We might not have trash-powered flying cars in 2015, but we CAN invest in a transportation system of tomorrow. Congress is considering the next federal transportation bill this week — tell them to make it a forward-looking one.
The U.S. House of Representatives introduced their proposal for a new federal transportation bill last week, and Representatives will mark up and vote on the bill in committee tomorrow.
This gives us a small window of time to improve the bill as it stands, and we need your help. Tell your Representative to make the next transportation bill a forward-looking one.
Crossposted from Transportation for America.
The Federal Highway Administration (FHWA) took an encouraging and surprising step this week to make it dramatically easier for cities and communities of all sizes to design and build complete streets that are safer for everyone by easing federally-mandated design standards on many roads.
Currently, FHWA has a long list of design criteria that local communities and states must adhere to when building or reconstructing certain roads, unless they choose to go through an arduous process of requesting an exception to do things like line a downtown street with street trees, reduce the width of lanes to add a bike lane, or curve a street slightly to slow traffic and make it safer for people in cars and on foot.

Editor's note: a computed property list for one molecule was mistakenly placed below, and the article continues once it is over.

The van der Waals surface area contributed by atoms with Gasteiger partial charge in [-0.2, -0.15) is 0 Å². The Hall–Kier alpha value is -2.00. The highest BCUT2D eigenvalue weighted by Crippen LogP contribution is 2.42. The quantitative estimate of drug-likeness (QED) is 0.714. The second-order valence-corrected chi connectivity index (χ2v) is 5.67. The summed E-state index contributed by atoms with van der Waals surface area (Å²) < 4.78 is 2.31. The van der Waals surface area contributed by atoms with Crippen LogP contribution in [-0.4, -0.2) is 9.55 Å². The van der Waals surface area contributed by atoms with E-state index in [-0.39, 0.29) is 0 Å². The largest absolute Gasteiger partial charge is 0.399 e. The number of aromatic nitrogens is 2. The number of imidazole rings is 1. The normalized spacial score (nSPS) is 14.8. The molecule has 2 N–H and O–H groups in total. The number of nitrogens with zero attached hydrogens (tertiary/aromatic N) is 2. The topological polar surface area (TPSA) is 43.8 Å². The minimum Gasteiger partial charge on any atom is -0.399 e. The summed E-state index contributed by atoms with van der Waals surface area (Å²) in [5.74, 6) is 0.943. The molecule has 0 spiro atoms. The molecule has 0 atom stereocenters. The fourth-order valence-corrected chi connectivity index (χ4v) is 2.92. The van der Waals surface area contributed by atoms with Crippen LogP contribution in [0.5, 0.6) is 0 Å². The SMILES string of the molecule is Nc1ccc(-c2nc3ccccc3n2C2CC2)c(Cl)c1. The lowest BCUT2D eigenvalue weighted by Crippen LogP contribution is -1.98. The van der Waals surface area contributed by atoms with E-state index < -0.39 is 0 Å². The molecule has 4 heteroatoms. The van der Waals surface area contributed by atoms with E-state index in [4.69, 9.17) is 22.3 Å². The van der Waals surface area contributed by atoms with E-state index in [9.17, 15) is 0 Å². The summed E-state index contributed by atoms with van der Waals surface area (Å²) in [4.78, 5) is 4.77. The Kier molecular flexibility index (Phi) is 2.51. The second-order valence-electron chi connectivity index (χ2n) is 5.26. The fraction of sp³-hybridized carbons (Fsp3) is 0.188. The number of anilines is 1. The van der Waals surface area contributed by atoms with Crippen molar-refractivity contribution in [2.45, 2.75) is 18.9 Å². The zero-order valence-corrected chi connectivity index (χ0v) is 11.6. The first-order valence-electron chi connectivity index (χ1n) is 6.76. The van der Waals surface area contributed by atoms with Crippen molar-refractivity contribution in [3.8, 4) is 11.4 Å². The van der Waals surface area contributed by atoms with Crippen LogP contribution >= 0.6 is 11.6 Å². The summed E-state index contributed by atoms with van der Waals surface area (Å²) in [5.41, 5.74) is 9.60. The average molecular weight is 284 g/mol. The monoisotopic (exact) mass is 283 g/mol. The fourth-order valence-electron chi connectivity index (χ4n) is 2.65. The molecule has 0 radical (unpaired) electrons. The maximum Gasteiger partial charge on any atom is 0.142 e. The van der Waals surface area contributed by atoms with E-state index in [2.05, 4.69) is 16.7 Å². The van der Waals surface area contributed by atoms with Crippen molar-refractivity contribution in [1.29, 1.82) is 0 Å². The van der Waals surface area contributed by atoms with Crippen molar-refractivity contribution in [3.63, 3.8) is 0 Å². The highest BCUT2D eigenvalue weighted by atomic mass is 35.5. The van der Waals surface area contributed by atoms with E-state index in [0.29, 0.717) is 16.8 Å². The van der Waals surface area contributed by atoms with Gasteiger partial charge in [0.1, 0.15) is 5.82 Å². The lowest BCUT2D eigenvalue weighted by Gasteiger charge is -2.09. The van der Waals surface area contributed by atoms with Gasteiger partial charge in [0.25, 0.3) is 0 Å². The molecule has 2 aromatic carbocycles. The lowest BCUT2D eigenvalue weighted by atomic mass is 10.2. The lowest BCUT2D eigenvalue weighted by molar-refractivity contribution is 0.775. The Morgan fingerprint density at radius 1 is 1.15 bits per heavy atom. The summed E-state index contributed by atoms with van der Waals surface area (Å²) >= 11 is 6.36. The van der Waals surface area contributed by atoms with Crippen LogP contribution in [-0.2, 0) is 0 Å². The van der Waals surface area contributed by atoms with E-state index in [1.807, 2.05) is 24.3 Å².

In this new proposed rule, FHWA decided after a thorough review to scrap 11 of 13 current design criteria for certain roads because they decided these criteria have “minimal influence on the safety or operation on our urban streets” and has a stronger connection for rural roads, freeways and higher speed urban arterials.
Yesterday, the U.S. Surgeon General launched a new nationwide Call to Action to help Americans be healthier by making walking and physical activity a bigger part of their daily lives.
The event recognized physical activity as one of the nation’s highest health priorities. And as Dr. Murthy explained yesterday, building communities where it is safe and convenient to walk, bike, or wheelchair roll is part of the solution.
Congress is about to have a critical opportunity to take action on this issue. Legislators are currently working on a multiyear federal transportation bill which will shape communities and transportation programs for years to come. As representatives negotiate the bill in the coming weeks, will they prioritize walkable communities?
Tell your Representative to listen to the Surgeon General: Make walkable communities a priority in the next federal transportation bill.